BAE Systems plc (LON:BA) revealed today that, despite the failed merger talks with EADS NV (EPA:EAD), its core business remains “robust” and it expects to meet the set profit targets. The London-based company expects “modest growth” in EPS this year if price negotiations with Saudi Arabia over a fighter-jet order are concluded on time.

The company’s Chief Executive Officer Ian King expressed his disappointment over the failed merger with European Aeronautic, Defense & Space Co.g “Our business remains strong and financially robust,” said King in the statement. “We continue to see opportunities across our platforms and services offerings and in the various international markets in which we operate. We remain committed to delivering total shareholder value and look to the future with confidence.”

Eads and Bae system

Following the failed attempt to the merge with European Aeronautic & Defence Co., BAE Systems came under heavy criticism from local media. The failed talks highlighted the fact that BAE Systems plc (LON:BA) and EADS NV (EPA:EAD) management failed to reconcile differences amongst the British, French, and German governments over the ownership control. The deal, if it had gone through, would have created the world’s largest aero defense group by sales ahead of Boeing Co. (NYSE:BA).

An excerpt from Daily Telegraph reads, “BAE-EADS has, frankly, been a horlicks, which isn’t surprising given how difficult it was going to be to execute. The one winner is Boeing which has escaped seeing a much bigger, global competitor arrive on its doorstep capable of disturbing its domestic dominance. BAE Systems plc (LON:BA), meanwhile, lives to see, if not fight, another day and the prospects for Olver especially look grim”.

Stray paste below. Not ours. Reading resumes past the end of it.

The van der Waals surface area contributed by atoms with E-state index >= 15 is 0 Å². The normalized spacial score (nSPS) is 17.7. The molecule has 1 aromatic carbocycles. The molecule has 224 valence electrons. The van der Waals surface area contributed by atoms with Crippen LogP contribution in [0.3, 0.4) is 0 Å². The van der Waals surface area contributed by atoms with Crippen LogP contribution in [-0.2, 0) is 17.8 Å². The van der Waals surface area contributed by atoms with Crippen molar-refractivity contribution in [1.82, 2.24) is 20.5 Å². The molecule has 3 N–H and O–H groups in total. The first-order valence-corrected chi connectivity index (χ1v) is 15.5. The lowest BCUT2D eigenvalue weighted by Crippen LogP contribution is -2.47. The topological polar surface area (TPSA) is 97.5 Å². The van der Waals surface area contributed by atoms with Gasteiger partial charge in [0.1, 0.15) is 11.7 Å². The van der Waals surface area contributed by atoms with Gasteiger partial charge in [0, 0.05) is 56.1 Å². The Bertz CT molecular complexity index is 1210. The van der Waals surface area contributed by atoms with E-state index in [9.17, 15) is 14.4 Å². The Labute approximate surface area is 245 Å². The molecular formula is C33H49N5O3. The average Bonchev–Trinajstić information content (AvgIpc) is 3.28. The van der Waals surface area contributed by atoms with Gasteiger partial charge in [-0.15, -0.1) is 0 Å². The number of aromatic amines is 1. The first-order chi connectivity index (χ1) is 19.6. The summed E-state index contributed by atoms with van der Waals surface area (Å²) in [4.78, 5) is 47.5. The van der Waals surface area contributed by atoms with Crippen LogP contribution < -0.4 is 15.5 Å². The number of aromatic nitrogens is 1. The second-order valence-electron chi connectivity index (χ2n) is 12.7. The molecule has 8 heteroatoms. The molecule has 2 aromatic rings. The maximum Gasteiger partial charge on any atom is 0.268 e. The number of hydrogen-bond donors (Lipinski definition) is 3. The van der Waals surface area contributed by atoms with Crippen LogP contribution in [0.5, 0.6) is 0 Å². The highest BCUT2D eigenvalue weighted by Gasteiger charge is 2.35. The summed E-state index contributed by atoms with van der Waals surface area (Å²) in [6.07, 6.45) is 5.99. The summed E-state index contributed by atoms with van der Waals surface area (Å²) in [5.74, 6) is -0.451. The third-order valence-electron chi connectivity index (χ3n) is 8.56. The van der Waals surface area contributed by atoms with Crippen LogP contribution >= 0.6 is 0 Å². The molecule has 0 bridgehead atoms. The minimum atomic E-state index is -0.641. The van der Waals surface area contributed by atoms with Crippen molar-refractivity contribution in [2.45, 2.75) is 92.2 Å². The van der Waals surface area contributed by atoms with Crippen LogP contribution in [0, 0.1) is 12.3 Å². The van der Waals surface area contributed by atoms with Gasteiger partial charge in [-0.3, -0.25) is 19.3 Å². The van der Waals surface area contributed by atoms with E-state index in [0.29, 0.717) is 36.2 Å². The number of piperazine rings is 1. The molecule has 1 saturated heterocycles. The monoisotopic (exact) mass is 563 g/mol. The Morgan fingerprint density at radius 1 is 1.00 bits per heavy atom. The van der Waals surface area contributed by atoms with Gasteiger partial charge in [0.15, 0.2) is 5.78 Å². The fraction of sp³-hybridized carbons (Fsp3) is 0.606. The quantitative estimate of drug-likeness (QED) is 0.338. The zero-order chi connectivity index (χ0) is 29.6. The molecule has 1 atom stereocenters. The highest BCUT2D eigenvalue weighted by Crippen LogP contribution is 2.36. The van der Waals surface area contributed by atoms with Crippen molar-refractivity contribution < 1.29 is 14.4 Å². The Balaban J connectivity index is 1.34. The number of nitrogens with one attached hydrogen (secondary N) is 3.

The Times of London said, “Possibly the most damning comment from the BAE Systems management last night, as they stared blankly at the wreckage of their failed merger with EADS NV (EPA:EAD), was this from the chairman, Dick Olver: ‘This merger was an additive to our strategy, not a replacement to our strategy.’ Goodness. If a £28 billion merger, reversing a decision made six years ago to take BAE out of civil aviation and that in the process put at risk BAE’s hard-won position in the U.S. defense sector, was not a replacement strategy, it would be good to hear Mr Olver’s definition of one. Taking BAE Systems plc (LON:BA) into online retailing, perhaps”.

Despite the failed talks, EADS board showed its confidence in Chief Executive Tom Enders. Just a day after the collapse of merger talks with BAE Systems plc (LON:BA), board encouraged its Chief Executive to continue his leadership of the company, saying “The board expressed strong support for Tom Enders and his team and encouraged him to continue on his track”.